Since 1918, U.S. armed forces have used the 114-square-mile facility for testing new equipment and ordnance from helmets to tanks. In recent years, the nation's armed forces have had to share the facility with a growing population of the nation's bird.
Aberdeen is a magnet for bald eagles, according to Bryan Watts, director of William and Mary's Center for Conservation Biology, but it's a dangerous one. Watts is leading a group of researchers investigating issues surrounding accidental deaths of eagles at Aberdeen. Based on the use of high-tech GPS technology, the research will not only help the bird colonels and bald eagles coexist on Aberdeen, but also will contribute to the general knowledge of daily movement patterns and seasonal migration of eagles.
Several spots on the Bay along its major tributaries tend to attract breeding eagles. Aberdeen is one of those spots, but it draws more eagles than just those looking for a place to nest.
"Aberdeen probably supports more eagles than any federal property on the Atlantic coast," Watts said. "It's not just a breeding population. They have 40-some nests there and it's growing all the time, but in January we get northern birds."
Watts said the northern birds come down from an area that stretches from the Maritime Provinces of Canada and Maine and that probably extends through New York. Aberdeen is one of the places they congregate in big numbers. "We get the reverse of that in May," he said. "We get birds from Florida to South Carolina coming up and they spend the summer and leave in the early fall."
The northern and southern migrant populations hatch and raise their chicks in their own home ranges, Watts said. He has noticed communal roosts of migrant birds quite near nesting residents, surprising for eagles, which are territorial nesters and usually jealous of any intrusion, he said.
"This is the only place on the continent where you get a resident breeding population—with chicks—with an influx of migrants," Watts said. "These birds come in when our birds still have chicks in the nest. There's nowhere else where that occurs."
Dangerous landingsMigrants and nesters seem to get along, he noted. Any troubles the eagles run into are man-made, not eagle-made. At Aberdeen Proving Ground, Watts said, eagles often run into trouble literally—colliding with electric lines. Other dangers to the eagles come from the nature of the place.
"Up at Aberdeen, they shoot munitions all the time or they explode things and test them," Watts said. "So one of the concerns is how the activity of the tenants influences the mortality patterns and such. There is a long history of concern."
The military and the eagles can co-exist up on Aberdeen Proving Ground, Watts said, if the armed forces know how to accommodate the eagles' habits. Some of the infrastructure, particularly power lines, may need to be moved, he said, but rescheduling activities can be beneficial as well.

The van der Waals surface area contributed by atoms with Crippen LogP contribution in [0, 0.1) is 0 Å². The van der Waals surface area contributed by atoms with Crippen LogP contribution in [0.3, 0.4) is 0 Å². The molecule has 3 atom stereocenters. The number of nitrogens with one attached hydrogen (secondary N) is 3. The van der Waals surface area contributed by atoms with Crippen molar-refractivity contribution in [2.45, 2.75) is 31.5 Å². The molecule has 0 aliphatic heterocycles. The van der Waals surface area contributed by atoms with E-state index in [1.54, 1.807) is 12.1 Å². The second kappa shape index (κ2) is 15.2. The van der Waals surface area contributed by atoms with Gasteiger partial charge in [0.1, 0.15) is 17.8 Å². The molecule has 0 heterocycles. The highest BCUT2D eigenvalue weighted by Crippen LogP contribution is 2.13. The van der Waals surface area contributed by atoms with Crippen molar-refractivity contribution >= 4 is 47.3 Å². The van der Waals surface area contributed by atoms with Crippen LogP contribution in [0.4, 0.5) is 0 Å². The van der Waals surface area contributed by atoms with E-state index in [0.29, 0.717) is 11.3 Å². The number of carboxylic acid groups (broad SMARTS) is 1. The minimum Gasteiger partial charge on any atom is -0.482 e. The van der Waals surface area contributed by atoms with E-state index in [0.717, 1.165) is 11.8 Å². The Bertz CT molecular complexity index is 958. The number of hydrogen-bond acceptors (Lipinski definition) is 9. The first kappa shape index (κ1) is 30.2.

"If you know that the eagles leave their roosts on trees in the interior by 9 a.m. to go down to the shoreline to forage, you can postpone any operations you have in that area until 9:30 or after the eagles leave," he explained. It's a good idea in theory, but to put it into practice, you have to know how the eagles move.
This is where the Center for Conservation Biology comes in. Watts and his colleagues at the CCB are the "go-to" team for eagle research. Libby Mojica, a raptor specialist, is managing the project. She joined the CCB about a year ago, after completing her master's thesis on bald eagles.
"The master's work that I was doing at the University of Georgia was on migrating Florida eagles. A lot of them come up to the Aberdeen Proving Ground and spend the summer there," she said. "This job specifically appealed to me because now I'm working with those same birds and the local birds and the northern birds and how they all interact on base."
Flying with a payload
For the Aberdeen project, Mojica and her team brought in some ordnance of their own in the form of a set of eagle-sized solar-powered GPS backpacks.
"These units are fantastic," Watts said. "They're expensive—they cost about $4,000 apiece and the satellite time to track a bird is about $2,000 a year. So for the first year, it's about $6,000 a bird, but there's no other way to get that data."
Each GPS unit is programmed to send out a dozen or so fixes a day, so the researchers can pinpoint the location of the eagle, within a meter, roughly every hour of the bird's waking day and a couple times during the bird's sleep period. Technically, the GPS units can give altitude, as well, providing researchers with a three-dimensional fix to indicate if the bird is roosting, on the ground or in the air. However, the researchers chose to sacrifice the altitude function in order to get a larger number of two-dimensional fixes on each bird. Watts said his team intends to equip 64 birds with the backpacks, a deployment that will generate more than 900 fixes a day. The target population is resident adult eagles.